The striking paint job adds to the head-turning looks of the 180 XS. It was developed over two lockdowns by the folk at Rae Line. It features full-gloss black running right throughout the boat, set off by a contrasting silver metal-flake stripe running from the deck back down into the hull and into a reverse stripe.


Both the bow and main cockpits are elegantly trimmed in Ultralon U-Dek, black on teak, which matches the bold, Bond-like colour scheme.
At the aft end of the cockpit, the usual outboard configuration gives way to an inboard engine box with seats on either side. The engine box forms the basis of the multi-stepped swim deck ending in the swim platform which extends out over the sterndrive. The sleek styling complements the powerhouse 200hp freshwater-cooled Aquamatic Sterndrive V6 200 DPS, a new integrated package from Volvo Penta with more boogie than a Year Nine disco.

On the water
With a Tuesday afternoon to ourselves, we had plenty of room on the boat ramp to get a first look at the Rae Line 180 XS. Upon walking around the 180, my first impression is of refined elegance. There are probably larger 18-footers around but not many as pleasing to the eye.


Under the good looks, there is some clever engineering. Every conceivable space has been used to enhance the onboard experience, from the helm station to the boat’s generous and ingenious storage options. As with other Rae Lines I have reviewed, the detail is immaculate.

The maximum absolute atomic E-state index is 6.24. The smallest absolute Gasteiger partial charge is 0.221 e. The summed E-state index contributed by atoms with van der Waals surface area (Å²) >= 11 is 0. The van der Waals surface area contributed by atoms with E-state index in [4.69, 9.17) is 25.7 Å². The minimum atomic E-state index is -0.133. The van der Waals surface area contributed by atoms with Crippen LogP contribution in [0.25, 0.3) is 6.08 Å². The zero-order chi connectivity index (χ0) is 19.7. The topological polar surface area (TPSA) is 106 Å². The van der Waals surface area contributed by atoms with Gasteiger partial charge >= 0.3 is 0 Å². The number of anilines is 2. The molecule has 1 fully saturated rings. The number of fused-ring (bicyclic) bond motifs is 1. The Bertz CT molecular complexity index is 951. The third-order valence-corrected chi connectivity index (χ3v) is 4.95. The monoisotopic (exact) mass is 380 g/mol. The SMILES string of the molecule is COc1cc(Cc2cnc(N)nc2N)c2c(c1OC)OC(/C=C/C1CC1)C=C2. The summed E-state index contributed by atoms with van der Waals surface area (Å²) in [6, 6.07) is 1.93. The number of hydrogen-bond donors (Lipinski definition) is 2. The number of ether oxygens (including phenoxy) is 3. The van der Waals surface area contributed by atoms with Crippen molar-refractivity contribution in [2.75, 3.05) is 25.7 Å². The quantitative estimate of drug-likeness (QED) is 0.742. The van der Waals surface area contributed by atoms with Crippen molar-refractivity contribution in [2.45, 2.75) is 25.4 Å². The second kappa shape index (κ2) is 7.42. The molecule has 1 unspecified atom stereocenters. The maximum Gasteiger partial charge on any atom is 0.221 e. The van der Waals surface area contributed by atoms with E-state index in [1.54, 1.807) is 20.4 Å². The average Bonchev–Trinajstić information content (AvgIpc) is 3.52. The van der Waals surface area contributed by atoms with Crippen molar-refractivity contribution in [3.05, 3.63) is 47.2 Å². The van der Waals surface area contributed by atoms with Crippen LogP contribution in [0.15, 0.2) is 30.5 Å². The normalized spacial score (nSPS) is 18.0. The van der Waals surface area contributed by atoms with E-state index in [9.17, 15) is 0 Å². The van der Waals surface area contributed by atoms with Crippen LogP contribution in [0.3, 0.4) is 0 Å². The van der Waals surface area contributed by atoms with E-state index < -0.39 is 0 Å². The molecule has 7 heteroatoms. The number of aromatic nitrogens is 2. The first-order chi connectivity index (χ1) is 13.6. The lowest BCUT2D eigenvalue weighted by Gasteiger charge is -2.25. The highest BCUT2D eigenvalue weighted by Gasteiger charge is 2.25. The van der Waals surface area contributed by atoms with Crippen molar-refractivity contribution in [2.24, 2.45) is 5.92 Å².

As luck would have it, our photo boat was a Rae Line 185, so it was an exercise in compare and contrast all afternoon. From the photo boat, we were able to get some good angles on the 180 XS.
She has a sure-footed, solid look on the water, trims nicely and her wake made little fuss. The Volvo V6 has the sound to match the boat’s sports car looks. This powerplant seems a good match for the 180 XS, which looked well within her comfort zone no matter how much throttle we applied.
With the photos all done I eagerly clambered aboard for a trick at the helm. Behind the wheel, she was all pleasure: the Rae Line 180 XS just sprung onto the plane, accompanied by an authoritative growl from the V6 Volvo. Her deep-vee hull profile, full-ish bow sections and well-positioned chines offer a two-stage dampening to any chop that might threaten to cause a slam.


The chines also showed their worth during some tight manoeuvring. Their length and placement work together with the low centre of gravity provided by the inboard gave a noticeable bite to the hull in the corners. There was a reassuring sensation that the hull would not let go, which was backed up by the grip of the Aquamatic drive, which showed no indication of cavitation – a sure sign of a well-sorted motor and hull package.


The whole Rae Line package provided acceleration and a fun factor similar to a big jet-ski or a muscled-up jetboat.
In the flat water in the lee of Quail Island, the 180 XS skated around in style with minimal wake. A short sprint towards Lyttelton gave us some harbour slop to contend with, but the boat’s weight and high freeboard ensured a dry ride, while the hull – which responded well to trim – soaked up all the bumps. The windscreen was at a comfortable height, diverting much of the slipstream blast while maintaining excellent visibility and offering great ergonomics.


We enjoyed comfortable cruising in the 3,000-3,800rpm range, which gave us between 23-29 knots. This is a large sweet spot, which still left plenty of performance at the top end to push the boat well over 40 knots.
If you want a bowrider with an engine that can be heard but not seen, with the ability to turn heads while you are having fun with the family, the 180 XS could be for you. She has the pedigree, practicality, speed and style of James Bond himself.